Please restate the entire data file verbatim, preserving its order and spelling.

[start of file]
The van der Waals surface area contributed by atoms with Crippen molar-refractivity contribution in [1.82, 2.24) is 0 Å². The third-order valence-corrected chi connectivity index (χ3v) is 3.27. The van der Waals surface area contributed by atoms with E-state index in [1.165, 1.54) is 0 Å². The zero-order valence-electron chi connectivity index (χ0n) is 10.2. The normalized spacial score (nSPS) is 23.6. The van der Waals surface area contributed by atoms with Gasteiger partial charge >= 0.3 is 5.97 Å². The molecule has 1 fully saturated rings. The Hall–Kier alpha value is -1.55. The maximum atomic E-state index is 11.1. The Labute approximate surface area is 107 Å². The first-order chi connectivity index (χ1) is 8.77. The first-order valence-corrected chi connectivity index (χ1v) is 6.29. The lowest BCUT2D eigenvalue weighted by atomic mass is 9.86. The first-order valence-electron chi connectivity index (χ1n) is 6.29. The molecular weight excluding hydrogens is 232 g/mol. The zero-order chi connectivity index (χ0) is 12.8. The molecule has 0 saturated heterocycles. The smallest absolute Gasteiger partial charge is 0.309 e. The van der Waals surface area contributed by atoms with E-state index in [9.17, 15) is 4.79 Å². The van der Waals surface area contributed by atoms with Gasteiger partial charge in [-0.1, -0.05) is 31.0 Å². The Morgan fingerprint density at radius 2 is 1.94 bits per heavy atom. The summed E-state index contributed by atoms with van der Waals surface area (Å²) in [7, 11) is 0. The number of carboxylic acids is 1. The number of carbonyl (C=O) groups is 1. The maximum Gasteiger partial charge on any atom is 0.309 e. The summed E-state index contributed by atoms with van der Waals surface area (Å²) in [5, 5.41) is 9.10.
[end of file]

The van der Waals surface area contributed by atoms with Crippen molar-refractivity contribution in [1.82, 2.24) is 0 Å². The third-order valence-corrected chi connectivity index (χ3v) is 3.27. The van der Waals surface area contributed by atoms with E-state index in [1.165, 1.54) is 0 Å². The zero-order valence-electron chi connectivity index (χ0n) is 10.2. The normalized spacial score (nSPS) is 23.6. The van der Waals surface area contributed by atoms with Gasteiger partial charge >= 0.3 is 5.97 Å². The molecule has 1 fully saturated rings. The Hall–Kier alpha value is -1.55. The maximum atomic E-state index is 11.1. The Labute approximate surface area is 107 Å². The first-order chi connectivity index (χ1) is 8.77. The first-order valence-corrected chi connectivity index (χ1v) is 6.29. The lowest BCUT2D eigenvalue weighted by atomic mass is 9.86. The first-order valence-electron chi connectivity index (χ1n) is 6.29. The molecular weight excluding hydrogens is 232 g/mol. The zero-order chi connectivity index (χ0) is 12.8. The molecule has 0 saturated heterocycles. The smallest absolute Gasteiger partial charge is 0.309 e. The van der Waals surface area contributed by atoms with E-state index in [9.17, 15) is 4.79 Å². The van der Waals surface area contributed by atoms with Gasteiger partial charge in [-0.1, -0.05) is 31.0 Å². The Morgan fingerprint density at radius 2 is 1.94 bits per heavy atom. The summed E-state index contributed by atoms with van der Waals surface area (Å²) in [7, 11) is 0. The number of carboxylic acids is 1. The number of carbonyl (C=O) groups is 1. The maximum Gasteiger partial charge on any atom is 0.309 e. The summed E-state index contributed by atoms with van der Waals surface area (Å²) in [5, 5.41) is 9.10.